Congratulations—you’ve made it onto Law Review or another legal journal! Now you’ve been tasked with choosing a topic for your note, comment or article—not just any topic, but one that has a chance of getting published! Starting with a blank page and the whole of the legal landscape before you can be daunting, so here are some tips for finding viable topics, starting with three key considerations to simplify the selection process.
Consideration #1: Choose a topic that interests you. You will spend most of 2L year working on your comment (or note, or article). If you get published, add 2L summer, likely some of 3L year, and talking about it at job interviews for the rest of your legal career. Make sure you really like the topic now, because it will be with you for the long haul!
Consideration #2: Pick an issue, law, or case that allows you to make a real argument. While you may not know your side of the argument when you start researching, the topic needs to have a point and (at least one) counterpoint. This will allow you to give thoughtful analysis to both your perspective and the opposing point of view. Editors, professors, and lawyers reading these journals want a legal discussion that can be subjected to analysis and interpretation, with extensive supporting sources—arguable topics are a great way to provide all of that.
Consideration #3: Redefine interesting. Often the first ideas that pop into your mind are newer or newly controversial. However, these topics have two potential issues: they may be not yet ripe—there’s no real legal issue yet—or they can be already pre-empted—someone else has already published on the topic (professors have to write articles too). Instead, aim for topics that are current and distinctive, both now and—importantly—at publication, a year or more from now.
Topic Resources and Searching For a Topic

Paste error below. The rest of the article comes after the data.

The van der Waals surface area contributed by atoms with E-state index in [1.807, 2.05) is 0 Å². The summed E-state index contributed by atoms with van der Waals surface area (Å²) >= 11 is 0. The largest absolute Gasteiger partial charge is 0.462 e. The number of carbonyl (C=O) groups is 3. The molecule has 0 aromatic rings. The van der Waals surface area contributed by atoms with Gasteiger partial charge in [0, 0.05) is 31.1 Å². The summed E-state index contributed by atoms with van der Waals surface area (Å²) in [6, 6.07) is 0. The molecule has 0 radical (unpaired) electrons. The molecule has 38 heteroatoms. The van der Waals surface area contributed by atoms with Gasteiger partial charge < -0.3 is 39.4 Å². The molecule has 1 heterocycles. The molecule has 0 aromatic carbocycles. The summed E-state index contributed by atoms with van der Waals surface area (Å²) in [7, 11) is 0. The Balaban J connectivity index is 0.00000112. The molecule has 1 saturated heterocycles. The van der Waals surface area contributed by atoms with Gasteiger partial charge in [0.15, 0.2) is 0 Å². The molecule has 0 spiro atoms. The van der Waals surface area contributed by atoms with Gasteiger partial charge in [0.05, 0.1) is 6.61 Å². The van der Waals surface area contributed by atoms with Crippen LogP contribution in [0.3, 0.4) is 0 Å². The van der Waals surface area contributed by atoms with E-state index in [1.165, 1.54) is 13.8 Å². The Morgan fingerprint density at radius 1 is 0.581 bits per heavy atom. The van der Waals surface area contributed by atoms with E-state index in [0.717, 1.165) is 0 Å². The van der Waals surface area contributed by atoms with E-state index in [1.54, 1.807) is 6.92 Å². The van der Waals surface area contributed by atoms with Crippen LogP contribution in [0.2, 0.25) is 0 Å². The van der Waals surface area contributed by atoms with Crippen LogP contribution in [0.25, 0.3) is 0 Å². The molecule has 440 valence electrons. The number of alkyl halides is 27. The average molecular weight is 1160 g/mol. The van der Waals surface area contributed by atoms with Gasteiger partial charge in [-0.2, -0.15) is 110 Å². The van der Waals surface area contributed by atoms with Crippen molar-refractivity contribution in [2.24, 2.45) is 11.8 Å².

With the preliminary considerations in mind, you can begin your search for a topic. Whether you have a few ideas in mind already, your journal has an annual theme, or you’re starting from scratch, here are a few great options to find (and expand on) strong topics.
Legal News: A common place to start is with reputable legal news sources, like Law360, The American Lawyer, and National Law Journal. These are great for finding current and evolving legal issues. You have easy access to articles from these sources through research platforms like LexisNexis, Westlaw, and Bloomberg, at least one of which should be available to you through your law school. You can scroll through for interesting articles or even run searches based on keywords of interest.
Circuit Splits: Another source for topics is circuit splits. When two or more circuits disagree on the application of law on the same issue, you have an inherent point and counterpoint on an unresolved legal issue that could come before the Supreme Court. You can discuss each circuit court’s opinion, the impact of the opinions, and how the conflict should be resolved. Just take care not to pick an issue where the Supreme Court has granted cert—that could render your issue moot while you’re writing—or where enough time has passed that it’s unlikely the Supreme Court will address the issue at all.
Legislation: Legislative materials are also a great option for topic ideas. These materials are available from places like ProQuest, LexisNexis, and Westlaw through your school accounts. However, rather than looking at the code sections, like you might for a legal writing assignment, you’ll want to look at Bill Tracking. Bill Tracking will tell you if the bill has become a law, which is important, and it will also tell you if there was a decent amount of discussion related to the law. You may even find links to legislative reports with additional information. Laws with more discussion are more likely to have issues that are arguable and therefore interesting to a legal audience.
Other Articles: Previously written law review articles can also be a source of inspiration for your topic. Published articles have topics that have obviously been found worth of discussion by legal scholars, so if you can zero in on something those authors missed or an issue that they determined was outside the scope of their article, you may discover a compelling topic on which to focus your efforts.
Using these key considerations and ways to search for a topic can help you move from a blank page to a topic outline with plenty of time to meet your deadlines, and a solid chance of producing a publishable piece.